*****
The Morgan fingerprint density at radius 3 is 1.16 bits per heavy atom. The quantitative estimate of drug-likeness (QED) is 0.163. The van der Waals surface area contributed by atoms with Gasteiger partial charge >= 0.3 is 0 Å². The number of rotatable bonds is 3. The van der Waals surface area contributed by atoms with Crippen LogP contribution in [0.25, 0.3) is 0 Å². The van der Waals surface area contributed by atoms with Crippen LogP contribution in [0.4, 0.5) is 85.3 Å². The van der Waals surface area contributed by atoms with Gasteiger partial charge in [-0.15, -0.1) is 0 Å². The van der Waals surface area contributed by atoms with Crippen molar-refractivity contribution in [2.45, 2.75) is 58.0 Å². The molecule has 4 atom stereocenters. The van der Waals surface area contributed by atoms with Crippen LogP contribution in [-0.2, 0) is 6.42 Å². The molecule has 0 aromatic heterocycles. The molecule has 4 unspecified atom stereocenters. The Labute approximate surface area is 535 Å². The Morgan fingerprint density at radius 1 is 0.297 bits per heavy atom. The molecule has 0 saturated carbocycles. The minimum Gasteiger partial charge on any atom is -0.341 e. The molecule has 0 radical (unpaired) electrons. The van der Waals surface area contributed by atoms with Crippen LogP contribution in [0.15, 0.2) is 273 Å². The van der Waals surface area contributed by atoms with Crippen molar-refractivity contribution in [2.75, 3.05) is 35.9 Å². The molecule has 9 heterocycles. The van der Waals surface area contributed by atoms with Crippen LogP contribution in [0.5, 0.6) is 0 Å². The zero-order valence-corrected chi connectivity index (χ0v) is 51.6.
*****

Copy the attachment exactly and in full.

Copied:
The Morgan fingerprint density at radius 3 is 1.16 bits per heavy atom. The quantitative estimate of drug-likeness (QED) is 0.163. The van der Waals surface area contributed by atoms with Gasteiger partial charge >= 0.3 is 0 Å². The number of rotatable bonds is 3. The van der Waals surface area contributed by atoms with Crippen LogP contribution in [0.25, 0.3) is 0 Å². The van der Waals surface area contributed by atoms with Crippen LogP contribution in [0.4, 0.5) is 85.3 Å². The van der Waals surface area contributed by atoms with Gasteiger partial charge in [-0.15, -0.1) is 0 Å². The van der Waals surface area contributed by atoms with Crippen molar-refractivity contribution in [2.45, 2.75) is 58.0 Å². The molecule has 4 atom stereocenters. The van der Waals surface area contributed by atoms with Crippen LogP contribution in [-0.2, 0) is 6.42 Å². The molecule has 0 aromatic heterocycles. The molecule has 4 unspecified atom stereocenters. The Labute approximate surface area is 535 Å². The Morgan fingerprint density at radius 1 is 0.297 bits per heavy atom. The molecule has 0 saturated carbocycles. The minimum Gasteiger partial charge on any atom is -0.341 e. The molecule has 0 radical (unpaired) electrons. The van der Waals surface area contributed by atoms with Crippen LogP contribution in [0.15, 0.2) is 273 Å². The van der Waals surface area contributed by atoms with Crippen molar-refractivity contribution in [2.75, 3.05) is 35.9 Å². The molecule has 9 heterocycles. The van der Waals surface area contributed by atoms with Crippen LogP contribution in [0.5, 0.6) is 0 Å². The zero-order valence-corrected chi connectivity index (χ0v) is 51.6.